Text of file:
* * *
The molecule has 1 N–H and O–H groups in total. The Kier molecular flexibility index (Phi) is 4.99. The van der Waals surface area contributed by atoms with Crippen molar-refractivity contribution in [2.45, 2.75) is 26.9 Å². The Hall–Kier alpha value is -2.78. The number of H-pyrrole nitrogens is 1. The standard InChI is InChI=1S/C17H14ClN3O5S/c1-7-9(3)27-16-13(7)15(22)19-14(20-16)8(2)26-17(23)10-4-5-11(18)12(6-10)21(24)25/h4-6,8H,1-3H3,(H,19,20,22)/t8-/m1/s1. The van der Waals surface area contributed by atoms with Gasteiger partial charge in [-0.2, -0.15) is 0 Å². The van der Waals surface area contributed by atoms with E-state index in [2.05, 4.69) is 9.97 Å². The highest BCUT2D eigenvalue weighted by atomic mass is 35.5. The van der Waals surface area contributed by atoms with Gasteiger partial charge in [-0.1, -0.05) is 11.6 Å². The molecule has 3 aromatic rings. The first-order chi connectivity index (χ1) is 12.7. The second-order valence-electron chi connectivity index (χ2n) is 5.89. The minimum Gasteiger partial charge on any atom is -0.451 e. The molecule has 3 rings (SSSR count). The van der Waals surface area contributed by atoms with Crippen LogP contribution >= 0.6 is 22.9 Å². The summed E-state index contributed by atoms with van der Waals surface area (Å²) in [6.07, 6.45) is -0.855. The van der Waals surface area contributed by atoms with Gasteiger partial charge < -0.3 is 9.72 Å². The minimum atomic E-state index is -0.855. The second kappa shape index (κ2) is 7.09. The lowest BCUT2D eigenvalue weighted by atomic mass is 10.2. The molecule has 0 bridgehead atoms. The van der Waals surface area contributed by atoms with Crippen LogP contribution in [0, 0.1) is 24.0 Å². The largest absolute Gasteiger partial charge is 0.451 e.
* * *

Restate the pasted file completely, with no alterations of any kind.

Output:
The molecule has 1 N–H and O–H groups in total. The Kier molecular flexibility index (Phi) is 4.99. The van der Waals surface area contributed by atoms with Crippen molar-refractivity contribution in [2.45, 2.75) is 26.9 Å². The Hall–Kier alpha value is -2.78. The number of H-pyrrole nitrogens is 1. The standard InChI is InChI=1S/C17H14ClN3O5S/c1-7-9(3)27-16-13(7)15(22)19-14(20-16)8(2)26-17(23)10-4-5-11(18)12(6-10)21(24)25/h4-6,8H,1-3H3,(H,19,20,22)/t8-/m1/s1. The van der Waals surface area contributed by atoms with Gasteiger partial charge in [-0.2, -0.15) is 0 Å². The van der Waals surface area contributed by atoms with E-state index in [2.05, 4.69) is 9.97 Å². The highest BCUT2D eigenvalue weighted by atomic mass is 35.5. The van der Waals surface area contributed by atoms with Gasteiger partial charge in [-0.1, -0.05) is 11.6 Å². The molecule has 3 aromatic rings. The first-order chi connectivity index (χ1) is 12.7. The second-order valence-electron chi connectivity index (χ2n) is 5.89. The minimum Gasteiger partial charge on any atom is -0.451 e. The molecule has 3 rings (SSSR count). The van der Waals surface area contributed by atoms with Crippen LogP contribution >= 0.6 is 22.9 Å². The summed E-state index contributed by atoms with van der Waals surface area (Å²) in [6.07, 6.45) is -0.855. The van der Waals surface area contributed by atoms with Gasteiger partial charge < -0.3 is 9.72 Å². The minimum atomic E-state index is -0.855. The second kappa shape index (κ2) is 7.09. The lowest BCUT2D eigenvalue weighted by atomic mass is 10.2. The molecule has 0 bridgehead atoms. The van der Waals surface area contributed by atoms with Crippen LogP contribution in [0, 0.1) is 24.0 Å². The largest absolute Gasteiger partial charge is 0.451 e.